This project?s long-term goal is a fuller understanding of the neurobiological mechanisms of olfactory sensory adaptation that facilitate odor discrimination in the natural world. To confront the wide fluctuations in intensity and temporal variability that are characteristic of natural odor environments, animals have evolved refined neurosensory mechanisms for parsing behaviorally-relevant signals such as pheromones from background nuisance odors. This project seeks to elucidate how adaptive mechanisms in the olfactory periphery play a central role in this discrimination task. The project will utilize a novel behavioral assay that permits precise quantification of the logic used by insects in navigating complex, temporally dynamic odor environments. By combining this assay with data analytic methods and machine learning, a comprehensive lexicon of archetypal navigational strategies of insect odor navigation will be derived. Importantly, since both odors and insects can be simultaneously tracked in this assay, the project will uncover strategies employed by insects in not just static, but also fluctuating odor landscapes. By quantifying how these strategies modulate in time, the role of memory in shaping navigational strategies will also be determined. The project will then leverage this dictionary of navigational logic to quantify how various mechanisms of adaptation in Drosophila olfactory receptor neurons can shape odor discrimination. Importantly, this project will examine the role of olfactory sensory adaptation in an ethologically-relevant way, by connecting mechanisms that operate at the level of sensory input with neural computations that affect output behavior. Further, since the behavioral assay tracks complex odor environments simultaneous with freely-moving insects, the impact of behavior on future signal acquisition ? behavioral feedback onto odor stimuli ? is fully maintained. The behavioral experiments and data analysis in this project utilize the tractable, highly-characterized system of Drosophila melanogaster, in which a wealth of existing genetic tools will allow directed experimentation of specific adaptive mechanisms in olfaction. The results of this project will elucidate how insects effectively navigate complex odor environments, and how olfactory systems maintain sensitivity despite odor conflicts and temporal variability.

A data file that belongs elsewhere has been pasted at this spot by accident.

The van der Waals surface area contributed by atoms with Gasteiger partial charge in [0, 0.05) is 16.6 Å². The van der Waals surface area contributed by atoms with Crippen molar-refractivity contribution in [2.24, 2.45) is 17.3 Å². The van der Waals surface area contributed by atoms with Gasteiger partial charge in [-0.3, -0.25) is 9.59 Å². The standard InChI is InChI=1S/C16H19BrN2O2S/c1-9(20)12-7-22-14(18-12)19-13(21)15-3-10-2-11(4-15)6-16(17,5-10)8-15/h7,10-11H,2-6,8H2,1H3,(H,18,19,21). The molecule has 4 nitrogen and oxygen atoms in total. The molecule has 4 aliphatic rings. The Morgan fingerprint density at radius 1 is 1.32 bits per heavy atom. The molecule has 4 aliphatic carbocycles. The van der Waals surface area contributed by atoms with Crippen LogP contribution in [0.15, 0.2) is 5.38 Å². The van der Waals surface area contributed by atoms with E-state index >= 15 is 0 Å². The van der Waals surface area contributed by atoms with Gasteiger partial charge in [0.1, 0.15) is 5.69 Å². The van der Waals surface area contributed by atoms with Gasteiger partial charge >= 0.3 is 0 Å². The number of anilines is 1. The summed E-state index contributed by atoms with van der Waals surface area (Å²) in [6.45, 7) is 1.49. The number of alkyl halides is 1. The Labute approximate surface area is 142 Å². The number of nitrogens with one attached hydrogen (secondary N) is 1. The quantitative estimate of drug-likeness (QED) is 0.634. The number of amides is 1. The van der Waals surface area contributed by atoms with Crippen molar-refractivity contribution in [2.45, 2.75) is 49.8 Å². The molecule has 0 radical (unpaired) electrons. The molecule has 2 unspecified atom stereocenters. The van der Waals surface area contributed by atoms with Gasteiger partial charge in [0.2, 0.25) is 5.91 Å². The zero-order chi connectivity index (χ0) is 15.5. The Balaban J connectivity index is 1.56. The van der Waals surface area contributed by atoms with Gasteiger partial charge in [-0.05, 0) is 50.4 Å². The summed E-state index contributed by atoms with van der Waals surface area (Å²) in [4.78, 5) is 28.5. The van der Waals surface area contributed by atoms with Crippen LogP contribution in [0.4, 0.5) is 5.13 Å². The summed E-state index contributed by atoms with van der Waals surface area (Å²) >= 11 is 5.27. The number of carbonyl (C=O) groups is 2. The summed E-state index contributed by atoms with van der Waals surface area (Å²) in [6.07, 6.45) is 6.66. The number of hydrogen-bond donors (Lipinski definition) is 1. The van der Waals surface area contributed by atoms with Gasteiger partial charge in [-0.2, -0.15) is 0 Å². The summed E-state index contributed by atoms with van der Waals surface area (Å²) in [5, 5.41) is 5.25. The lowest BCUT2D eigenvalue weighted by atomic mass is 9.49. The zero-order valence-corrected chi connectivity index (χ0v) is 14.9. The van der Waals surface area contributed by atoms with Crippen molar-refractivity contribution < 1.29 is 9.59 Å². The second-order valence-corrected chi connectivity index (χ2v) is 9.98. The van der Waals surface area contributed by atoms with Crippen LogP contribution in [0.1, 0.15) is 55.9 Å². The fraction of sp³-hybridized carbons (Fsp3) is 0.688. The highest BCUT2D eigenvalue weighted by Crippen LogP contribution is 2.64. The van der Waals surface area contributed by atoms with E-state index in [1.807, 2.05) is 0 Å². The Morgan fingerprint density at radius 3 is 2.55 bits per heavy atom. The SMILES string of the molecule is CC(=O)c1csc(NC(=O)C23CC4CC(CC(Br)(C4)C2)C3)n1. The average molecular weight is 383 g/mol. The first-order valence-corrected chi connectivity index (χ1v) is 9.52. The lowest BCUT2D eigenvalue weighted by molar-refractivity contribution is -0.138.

Public Health Relevance

This project will contribute to our understanding of how the olfactory sensory periphery and neural circuitry have evolved to effectively encode our vast and varied chemical environment. The project will help reveal how odor discrimination capability is maintained in natural odor landscapes, leading to practical interventional strategies for the control of disease vectors such as tsetse flies and mosquitos, who rely critically on their sense of smell to navigate. Chemical sensing is the only shared sensation among organisms as simple as bacteria and as complex as humans, and this project will enhance our fundamental knowledge of this universal sensory modality.

National Institute of Health (NIH)
National Institute of Mental Health (NIMH)
Postdoctoral Individual National Research Service Award (F32)
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Special Emphasis Panel (ZMH1)
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Van'T Veer, Ashlee V
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Yale University
Schools of Arts and Sciences
New Haven
United States
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